BEFORE HIS ASCENT to attorney general of Delaware and the status of a front-runner for the state's governorship in 2016, Beau Biden was the "moral compass" of his University of Pennsylvania fraternity, a frat brother said Sunday.

Joseph R. "Beau" Biden III, the vice president's son and a rising political star who died Saturday from brain cancer, was beloved among his fellow members of Psi Upsilon, a fraternity that was embroiled in controversy while he was there.

In interviews Sunday, his friends in the fraternity - known on campus as "Castle"- recalled a humble, compassionate man who used his sense of humor and sharp intellect to build friendships.

"Despite being such a big name and persona, he always made you feel like you were the most important person in the room," said Eric Garrard, Biden's sophomore-year roommate in the frat house.

Garrard remembered arguing with Biden over politics, during which Beau's "well-thought arguments" sometimes even persuaded him from his Republican beliefs.

"He used to love the fact that I was a Republican," Garrard said. "He liked a challenge."

Garrard, who works in his family's steel-manufacturing business in Pittsburgh, became friends with Biden early in freshman year. They lived in the same hallway in the Quadrangle, an ornate Gothic structure linking Penn's three oldest dorms.

Upon meeting for the first time, they instantly settled the matter of their opposing political views.

"He introduced himself in the Quad and said, 'Hey, I'm Beau,' and I said, 'Hey, I'm a Republican so you don't want to meet me,' " Garrard recalled.

Biden joked in return, " 'No, you're an a------, and you're probably right.' "

The two laughed and "just became instant friends," Garrard said.

Unusual for a fraternity brother, Beau never drank or smoked, according to three classmates.

Biden, who graduated from Penn in 1991, was a member of the fraternity when it was shut down in 1990 for five years after 10 members were arrested in the kidnapping of a member of a rival fraternity. The 10 members received probation, and Biden was not among those arrested. The university disciplined 22 members, whose names were not released.

"Beau knew at a very young age that he wanted to be a public servant, and he was not swayed by peer pressure," fraternity brother Evan Haymes said.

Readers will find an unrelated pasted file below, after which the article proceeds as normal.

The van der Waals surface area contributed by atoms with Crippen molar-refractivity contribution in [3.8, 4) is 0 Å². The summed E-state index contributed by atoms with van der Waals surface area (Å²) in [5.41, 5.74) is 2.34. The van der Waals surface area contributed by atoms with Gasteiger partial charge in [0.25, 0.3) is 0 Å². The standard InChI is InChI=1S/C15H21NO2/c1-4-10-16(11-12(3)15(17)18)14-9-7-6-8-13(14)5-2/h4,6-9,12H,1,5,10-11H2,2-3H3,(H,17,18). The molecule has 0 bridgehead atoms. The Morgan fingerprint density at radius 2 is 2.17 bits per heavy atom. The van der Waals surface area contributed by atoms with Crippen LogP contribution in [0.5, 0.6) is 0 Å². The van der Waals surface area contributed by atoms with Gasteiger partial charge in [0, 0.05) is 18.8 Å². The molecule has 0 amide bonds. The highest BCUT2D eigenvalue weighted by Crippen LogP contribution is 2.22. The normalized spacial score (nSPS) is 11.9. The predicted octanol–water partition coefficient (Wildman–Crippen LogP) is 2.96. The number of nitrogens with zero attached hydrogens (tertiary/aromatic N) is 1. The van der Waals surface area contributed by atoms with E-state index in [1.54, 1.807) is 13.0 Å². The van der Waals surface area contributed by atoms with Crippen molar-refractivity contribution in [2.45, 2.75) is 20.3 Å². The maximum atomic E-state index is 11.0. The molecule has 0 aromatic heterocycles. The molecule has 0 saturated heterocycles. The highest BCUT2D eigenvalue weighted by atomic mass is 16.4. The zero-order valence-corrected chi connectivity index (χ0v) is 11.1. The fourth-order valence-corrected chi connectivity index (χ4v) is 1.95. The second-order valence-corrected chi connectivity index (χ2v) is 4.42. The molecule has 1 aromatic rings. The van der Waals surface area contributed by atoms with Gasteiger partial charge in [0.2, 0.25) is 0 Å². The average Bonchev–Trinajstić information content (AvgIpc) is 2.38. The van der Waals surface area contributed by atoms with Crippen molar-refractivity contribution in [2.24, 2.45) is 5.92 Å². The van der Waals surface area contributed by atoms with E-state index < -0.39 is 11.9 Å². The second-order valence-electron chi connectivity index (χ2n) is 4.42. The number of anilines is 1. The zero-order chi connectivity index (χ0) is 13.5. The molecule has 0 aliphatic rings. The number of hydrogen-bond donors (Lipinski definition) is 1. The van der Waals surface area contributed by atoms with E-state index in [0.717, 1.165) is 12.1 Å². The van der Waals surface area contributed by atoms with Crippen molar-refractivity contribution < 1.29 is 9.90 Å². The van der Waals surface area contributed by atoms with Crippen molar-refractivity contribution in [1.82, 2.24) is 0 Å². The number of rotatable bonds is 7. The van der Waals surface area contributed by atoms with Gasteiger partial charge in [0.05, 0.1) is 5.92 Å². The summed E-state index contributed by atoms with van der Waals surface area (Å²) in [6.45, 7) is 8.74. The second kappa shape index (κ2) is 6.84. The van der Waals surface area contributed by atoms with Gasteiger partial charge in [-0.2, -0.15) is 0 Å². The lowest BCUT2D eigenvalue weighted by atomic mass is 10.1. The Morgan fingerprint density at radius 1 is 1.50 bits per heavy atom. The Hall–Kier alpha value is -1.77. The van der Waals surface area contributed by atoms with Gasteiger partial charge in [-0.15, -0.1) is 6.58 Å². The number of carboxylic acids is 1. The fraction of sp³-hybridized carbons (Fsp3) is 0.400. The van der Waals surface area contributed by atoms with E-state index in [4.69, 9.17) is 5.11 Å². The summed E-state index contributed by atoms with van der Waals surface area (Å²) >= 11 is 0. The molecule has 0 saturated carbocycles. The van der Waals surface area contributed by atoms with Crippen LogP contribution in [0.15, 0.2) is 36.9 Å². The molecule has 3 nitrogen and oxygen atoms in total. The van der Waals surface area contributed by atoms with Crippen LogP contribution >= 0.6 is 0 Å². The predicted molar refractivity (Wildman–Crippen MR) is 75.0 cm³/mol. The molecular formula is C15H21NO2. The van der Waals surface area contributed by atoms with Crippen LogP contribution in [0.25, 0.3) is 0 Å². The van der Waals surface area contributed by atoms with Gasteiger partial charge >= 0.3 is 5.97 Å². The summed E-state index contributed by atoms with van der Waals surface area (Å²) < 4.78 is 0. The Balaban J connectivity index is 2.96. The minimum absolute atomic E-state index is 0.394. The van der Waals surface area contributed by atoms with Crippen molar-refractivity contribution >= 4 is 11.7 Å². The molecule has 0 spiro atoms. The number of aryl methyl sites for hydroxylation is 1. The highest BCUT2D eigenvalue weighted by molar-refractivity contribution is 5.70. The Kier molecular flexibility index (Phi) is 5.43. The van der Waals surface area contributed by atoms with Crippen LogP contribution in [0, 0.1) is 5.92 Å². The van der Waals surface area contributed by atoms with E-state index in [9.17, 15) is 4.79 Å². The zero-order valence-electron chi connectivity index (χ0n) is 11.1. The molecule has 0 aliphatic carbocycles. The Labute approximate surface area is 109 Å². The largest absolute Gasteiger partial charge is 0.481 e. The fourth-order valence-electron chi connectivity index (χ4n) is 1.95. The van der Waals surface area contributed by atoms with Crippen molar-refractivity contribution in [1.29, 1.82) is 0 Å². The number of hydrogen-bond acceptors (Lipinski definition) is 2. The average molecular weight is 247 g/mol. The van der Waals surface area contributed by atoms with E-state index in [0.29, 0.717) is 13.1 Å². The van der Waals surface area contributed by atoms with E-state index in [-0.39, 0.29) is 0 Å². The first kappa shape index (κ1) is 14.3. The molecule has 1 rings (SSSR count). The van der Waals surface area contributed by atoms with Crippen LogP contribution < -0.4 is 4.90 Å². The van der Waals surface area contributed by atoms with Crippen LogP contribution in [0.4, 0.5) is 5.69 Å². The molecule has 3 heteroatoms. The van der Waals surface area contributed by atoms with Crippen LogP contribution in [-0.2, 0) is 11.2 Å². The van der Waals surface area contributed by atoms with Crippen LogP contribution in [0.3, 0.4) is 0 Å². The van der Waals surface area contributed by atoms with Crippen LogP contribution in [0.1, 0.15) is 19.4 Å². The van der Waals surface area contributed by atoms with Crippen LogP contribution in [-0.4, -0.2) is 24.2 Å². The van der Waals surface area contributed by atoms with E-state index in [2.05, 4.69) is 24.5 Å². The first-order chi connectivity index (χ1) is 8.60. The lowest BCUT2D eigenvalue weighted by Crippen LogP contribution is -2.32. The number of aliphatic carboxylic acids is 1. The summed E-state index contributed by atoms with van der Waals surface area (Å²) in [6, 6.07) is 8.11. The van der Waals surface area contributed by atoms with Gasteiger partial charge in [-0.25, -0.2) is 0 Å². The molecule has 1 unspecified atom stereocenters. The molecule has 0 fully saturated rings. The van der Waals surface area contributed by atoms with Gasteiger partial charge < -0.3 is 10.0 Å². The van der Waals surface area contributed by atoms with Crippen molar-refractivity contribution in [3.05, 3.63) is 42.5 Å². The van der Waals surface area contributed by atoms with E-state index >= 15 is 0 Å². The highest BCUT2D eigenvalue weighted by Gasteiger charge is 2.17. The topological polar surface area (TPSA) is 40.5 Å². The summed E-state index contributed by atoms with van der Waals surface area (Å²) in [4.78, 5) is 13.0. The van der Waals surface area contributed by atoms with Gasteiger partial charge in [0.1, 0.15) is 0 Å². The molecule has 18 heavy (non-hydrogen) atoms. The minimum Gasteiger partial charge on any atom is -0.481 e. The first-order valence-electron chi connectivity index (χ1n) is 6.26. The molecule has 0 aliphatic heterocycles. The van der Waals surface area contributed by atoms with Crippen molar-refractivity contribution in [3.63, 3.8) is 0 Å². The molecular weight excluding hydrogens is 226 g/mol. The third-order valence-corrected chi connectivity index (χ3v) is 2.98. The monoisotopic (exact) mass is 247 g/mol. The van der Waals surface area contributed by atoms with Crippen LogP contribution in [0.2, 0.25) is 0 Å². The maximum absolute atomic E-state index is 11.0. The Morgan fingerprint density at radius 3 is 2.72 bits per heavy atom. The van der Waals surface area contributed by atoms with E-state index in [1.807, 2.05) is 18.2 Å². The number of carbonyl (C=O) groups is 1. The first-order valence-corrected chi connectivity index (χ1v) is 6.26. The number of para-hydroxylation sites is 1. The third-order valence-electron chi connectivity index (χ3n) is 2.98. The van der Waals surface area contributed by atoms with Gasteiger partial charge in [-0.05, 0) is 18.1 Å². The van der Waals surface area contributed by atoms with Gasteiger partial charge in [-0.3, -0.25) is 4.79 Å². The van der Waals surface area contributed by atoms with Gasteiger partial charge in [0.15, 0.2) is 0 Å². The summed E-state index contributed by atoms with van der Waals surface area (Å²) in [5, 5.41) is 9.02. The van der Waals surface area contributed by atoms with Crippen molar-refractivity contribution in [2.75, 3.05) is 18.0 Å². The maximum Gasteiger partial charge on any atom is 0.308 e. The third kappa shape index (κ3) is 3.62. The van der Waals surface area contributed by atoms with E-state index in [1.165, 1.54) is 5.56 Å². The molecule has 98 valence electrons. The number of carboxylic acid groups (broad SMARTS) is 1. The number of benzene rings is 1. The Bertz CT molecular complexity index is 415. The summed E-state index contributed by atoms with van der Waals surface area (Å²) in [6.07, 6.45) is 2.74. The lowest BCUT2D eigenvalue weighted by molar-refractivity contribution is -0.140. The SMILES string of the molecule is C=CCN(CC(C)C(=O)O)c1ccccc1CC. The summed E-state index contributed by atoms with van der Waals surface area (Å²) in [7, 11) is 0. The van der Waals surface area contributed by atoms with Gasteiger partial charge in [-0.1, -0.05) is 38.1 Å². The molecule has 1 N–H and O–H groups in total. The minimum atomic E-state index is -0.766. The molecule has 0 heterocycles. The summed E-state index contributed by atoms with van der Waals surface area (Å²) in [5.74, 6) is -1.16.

Haymes, who was a junior when the freshman Biden entered Castle, served as his "big brother" or mentor.

"He was somewhat of a moral compass," said Haymes, a venture capitalist in New York. "Not that he ever intended to be, but it was the result of his integrity."

Thomas Frayne, a 1986 Penn graduate who hung around the Castle house as a party DJ, also noticed Biden's underage sobriety.

"What was remarkable about him was that he was in college, and he didn't drink a drop until he was 21," Frayne said.

Long after his father's ascent to the vice presidency and his own entry into politics, Biden remained a constant friend to his Penn classmates, they said.

In 2012, Garrard surprised Biden by watching him give a speech to a group of Democratic supporters in Kennett Square.

Amid nearly 500 hardcore Democratic supporters, Biden noticed him and said, " 'I just want you [all] to know that my Republican roommate is here.' "

Garrard compared the speech to Biden's emotional introduction of his father at the 2008 Democratic National Convention, at which he spoke about the auto accident that killed his mother and sister.

"He was able to command an audience," Garrard said.

Biden's classmates said that his ability to overcome immense personal tragedy seemed to deepen his empathy for others.

"It was through tragedy as a young person - [losing] his sister and his mother - [that] I think added to his sensitivity," Garrard said.

"Beau was an incredibly sensitive human being who could listen," Garrard said.

Despite their differing political views, Garrard saw in Biden a candidate who could bridge the increasingly polarized gap between the two major political parties.

"He may have been one of the only leaders out there that could have broken this barrier of red and blue," Garrard said.

After finding out about Biden's death, Garrard remembers saying to a friend, "I really thought he would have changed the world."

Although his father, the long-term senator from Delaware who became vice president, cast a long shadow, Biden never used his family's political clout to his advantage, Penn friends said.

Haymes remembered riding home on the train with Beau from a speech that Joe Biden had made in Washington, D.C. They were running late to Union Station, and Haymes asked his friend, "Would Amtrak ever hold a train?"

While admitting that Amtrak had done such a courtesy for his father, Beau said: "Not for me."

In college, Beau Biden even avoided political confrontation when it came front and center. During an interfraternity billiards tournament, he made it to the championship representing Castle. His opponent, George Herbert "Chip" Walker IV, representing St. Anthony's Hall, or "St. A's," was a second cousin to future President George W. Bush. Their match never became more than members of two frats playing pool.

"One might view this as a huge political battle, but it wasn't Beau's perspective," Haymes said, adding, "It was all in good fun."

The devastating effect of Biden's brain cancer evaded most of his friends, who never anticipated his early passing.

"If you met him as recently as nine or 10 months ago, he was lanky, athletic, and that's what makes this such a total and complete shock," Haymes said.

@dspin3